Alright, so I’m a hypocrite…ya’ happy now?!?

My friend Shara Lyn just moved to Haiti.  She’s officially a missionary now.  You should probably read her blog if you get a chance.  (And seriously…if you’re reading MY blog, you’ve GOT the time.)

I’ve known Shara Lyn since…what?  Fourth grade?  Fifth?  I don’t even remember anymore.  Short version is that we’re both getting old at the same time.  She is two months older than I am and still looks great.  I look like I should front a Neil Young cover band.  She wins.

I’ve known for a couple of months (since roughly when the Haitian earthquake that you haven’t heard anything about in the news lately happened—funny how time and public interest stories fly, huh?) that Shara Lyn was going to go to Haiti.  This isn’t one of those sad, sappy posts where I talk about missing my friend.  I mean, yeah…there’s some of that…but she lived in Indiana anyway, so it’s not like we saw each other every day.  With the advent of the Internet, the main way our relationship has changed is that her Facebook pictures are probably about to get a lot more scenic.

So what IS this post about?

It’s about money.

I’ll give you a second to recover from that wild left-turn.

…annnnnd we’re back.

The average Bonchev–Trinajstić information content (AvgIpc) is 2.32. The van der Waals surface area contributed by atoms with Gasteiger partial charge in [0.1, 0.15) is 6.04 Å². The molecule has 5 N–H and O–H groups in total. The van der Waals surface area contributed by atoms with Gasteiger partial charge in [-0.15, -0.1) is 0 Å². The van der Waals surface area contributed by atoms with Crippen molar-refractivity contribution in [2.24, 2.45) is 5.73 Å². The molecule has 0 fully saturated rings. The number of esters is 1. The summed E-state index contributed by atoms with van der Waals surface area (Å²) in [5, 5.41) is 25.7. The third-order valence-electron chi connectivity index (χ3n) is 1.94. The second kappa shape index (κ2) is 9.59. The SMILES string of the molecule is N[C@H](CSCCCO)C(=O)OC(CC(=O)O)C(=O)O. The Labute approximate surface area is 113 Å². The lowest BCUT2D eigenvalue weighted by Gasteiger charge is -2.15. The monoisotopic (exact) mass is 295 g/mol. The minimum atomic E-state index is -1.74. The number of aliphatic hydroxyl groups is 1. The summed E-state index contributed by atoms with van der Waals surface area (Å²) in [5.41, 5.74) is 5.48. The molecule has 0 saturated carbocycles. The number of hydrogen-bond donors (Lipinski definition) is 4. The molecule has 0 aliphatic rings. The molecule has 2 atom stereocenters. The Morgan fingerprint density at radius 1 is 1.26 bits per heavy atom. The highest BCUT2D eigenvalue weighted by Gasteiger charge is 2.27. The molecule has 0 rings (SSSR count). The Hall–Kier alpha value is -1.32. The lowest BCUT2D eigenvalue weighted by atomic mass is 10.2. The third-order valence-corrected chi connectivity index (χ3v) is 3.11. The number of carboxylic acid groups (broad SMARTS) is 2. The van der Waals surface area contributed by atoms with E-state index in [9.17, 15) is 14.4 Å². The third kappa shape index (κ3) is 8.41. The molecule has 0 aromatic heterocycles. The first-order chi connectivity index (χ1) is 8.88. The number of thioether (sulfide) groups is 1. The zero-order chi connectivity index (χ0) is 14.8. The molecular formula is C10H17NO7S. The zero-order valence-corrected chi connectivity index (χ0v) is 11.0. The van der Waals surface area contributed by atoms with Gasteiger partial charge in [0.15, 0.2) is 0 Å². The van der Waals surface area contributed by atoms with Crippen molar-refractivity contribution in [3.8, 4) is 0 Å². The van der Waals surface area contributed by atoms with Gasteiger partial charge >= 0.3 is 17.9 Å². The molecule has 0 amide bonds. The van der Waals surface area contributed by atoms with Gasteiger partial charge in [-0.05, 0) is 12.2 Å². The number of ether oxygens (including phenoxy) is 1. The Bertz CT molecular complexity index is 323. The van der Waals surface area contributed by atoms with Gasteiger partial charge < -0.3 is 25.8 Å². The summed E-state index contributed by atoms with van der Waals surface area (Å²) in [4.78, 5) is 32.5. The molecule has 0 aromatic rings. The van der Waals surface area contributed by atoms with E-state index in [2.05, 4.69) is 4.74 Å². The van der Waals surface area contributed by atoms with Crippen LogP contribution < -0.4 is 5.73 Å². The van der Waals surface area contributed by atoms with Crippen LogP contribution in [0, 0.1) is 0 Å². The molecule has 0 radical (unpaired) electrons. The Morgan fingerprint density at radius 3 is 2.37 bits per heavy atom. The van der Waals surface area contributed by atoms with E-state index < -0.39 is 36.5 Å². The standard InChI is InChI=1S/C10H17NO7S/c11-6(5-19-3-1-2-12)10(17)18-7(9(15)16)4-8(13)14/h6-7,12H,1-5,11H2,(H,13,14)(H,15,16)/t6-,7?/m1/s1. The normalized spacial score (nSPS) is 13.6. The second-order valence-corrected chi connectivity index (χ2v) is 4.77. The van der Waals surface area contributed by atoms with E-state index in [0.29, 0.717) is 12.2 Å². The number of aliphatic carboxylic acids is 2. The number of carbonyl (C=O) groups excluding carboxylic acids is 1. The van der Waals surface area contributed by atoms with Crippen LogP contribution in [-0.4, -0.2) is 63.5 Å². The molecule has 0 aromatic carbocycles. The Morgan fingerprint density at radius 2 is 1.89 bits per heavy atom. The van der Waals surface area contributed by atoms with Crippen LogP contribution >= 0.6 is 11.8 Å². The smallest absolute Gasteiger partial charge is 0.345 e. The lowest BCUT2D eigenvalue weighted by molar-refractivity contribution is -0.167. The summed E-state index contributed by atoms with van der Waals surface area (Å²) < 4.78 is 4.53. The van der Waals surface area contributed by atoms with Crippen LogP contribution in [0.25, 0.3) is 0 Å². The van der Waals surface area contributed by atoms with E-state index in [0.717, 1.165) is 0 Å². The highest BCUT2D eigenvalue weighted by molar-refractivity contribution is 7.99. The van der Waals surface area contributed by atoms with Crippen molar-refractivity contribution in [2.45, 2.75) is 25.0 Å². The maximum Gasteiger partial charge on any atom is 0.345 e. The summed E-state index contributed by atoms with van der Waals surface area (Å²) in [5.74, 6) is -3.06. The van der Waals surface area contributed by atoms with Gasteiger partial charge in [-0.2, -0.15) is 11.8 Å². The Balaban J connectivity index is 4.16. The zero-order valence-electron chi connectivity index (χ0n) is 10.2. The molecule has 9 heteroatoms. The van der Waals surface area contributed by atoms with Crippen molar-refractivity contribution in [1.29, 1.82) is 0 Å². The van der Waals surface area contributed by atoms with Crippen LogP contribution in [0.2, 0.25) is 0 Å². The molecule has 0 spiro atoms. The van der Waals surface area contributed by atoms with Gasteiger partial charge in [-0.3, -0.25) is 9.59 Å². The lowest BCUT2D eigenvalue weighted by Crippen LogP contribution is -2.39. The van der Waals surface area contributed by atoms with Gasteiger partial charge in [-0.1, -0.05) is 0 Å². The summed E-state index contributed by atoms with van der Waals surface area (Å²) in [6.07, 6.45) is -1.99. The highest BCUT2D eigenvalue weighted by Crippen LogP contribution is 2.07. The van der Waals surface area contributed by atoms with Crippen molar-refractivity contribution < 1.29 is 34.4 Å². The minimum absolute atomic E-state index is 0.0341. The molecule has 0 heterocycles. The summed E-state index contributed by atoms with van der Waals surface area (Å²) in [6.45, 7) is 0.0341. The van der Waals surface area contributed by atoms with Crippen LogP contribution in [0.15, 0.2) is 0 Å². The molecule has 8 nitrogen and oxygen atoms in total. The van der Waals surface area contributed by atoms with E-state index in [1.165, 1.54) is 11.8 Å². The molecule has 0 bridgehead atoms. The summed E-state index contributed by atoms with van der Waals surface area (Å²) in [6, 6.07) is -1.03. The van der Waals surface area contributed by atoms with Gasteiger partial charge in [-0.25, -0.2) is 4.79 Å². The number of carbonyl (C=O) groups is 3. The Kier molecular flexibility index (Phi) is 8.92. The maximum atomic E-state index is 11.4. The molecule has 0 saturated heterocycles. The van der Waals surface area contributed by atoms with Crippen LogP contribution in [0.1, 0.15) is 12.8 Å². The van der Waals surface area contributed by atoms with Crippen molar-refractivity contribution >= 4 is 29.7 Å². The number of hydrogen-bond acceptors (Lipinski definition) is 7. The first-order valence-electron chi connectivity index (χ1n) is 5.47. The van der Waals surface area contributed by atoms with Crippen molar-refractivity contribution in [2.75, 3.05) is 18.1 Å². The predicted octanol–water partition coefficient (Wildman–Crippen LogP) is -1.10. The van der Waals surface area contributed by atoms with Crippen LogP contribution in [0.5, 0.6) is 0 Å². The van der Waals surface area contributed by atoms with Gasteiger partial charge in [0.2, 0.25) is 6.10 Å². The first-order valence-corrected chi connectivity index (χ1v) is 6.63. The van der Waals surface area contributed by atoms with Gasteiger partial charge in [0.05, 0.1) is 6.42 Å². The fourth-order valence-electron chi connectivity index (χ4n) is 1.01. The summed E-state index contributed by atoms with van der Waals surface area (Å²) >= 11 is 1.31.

Okay.  A lot of my readers (if any) probably have no idea how being a missionary works.  When someone makes the commitment to be a missionary, at least 99% of the time, it takes roughly the form of them getting the adequate passports, possibly work-visas (depending on the country, I think), etc, etc…a lot of the same stuff you’ve got to have in line for a vacation, but more serious than that.  That much, you probably already knew.  But, a missionary also needs to raise support money.  Rarely does a missionary move to a new country and receive payment directly from the church or organization that they work with while there.  A lot of people assume that’s how it works.  But missionaries actually go from church to church, friend to friend, and family member to family member asking for money, hoping that enough people sign up for recurring contributions to afford them a livable salary.  Some of them do very well.  Some scrape by, if they make it at all.  It’s a pretty big leap of faith.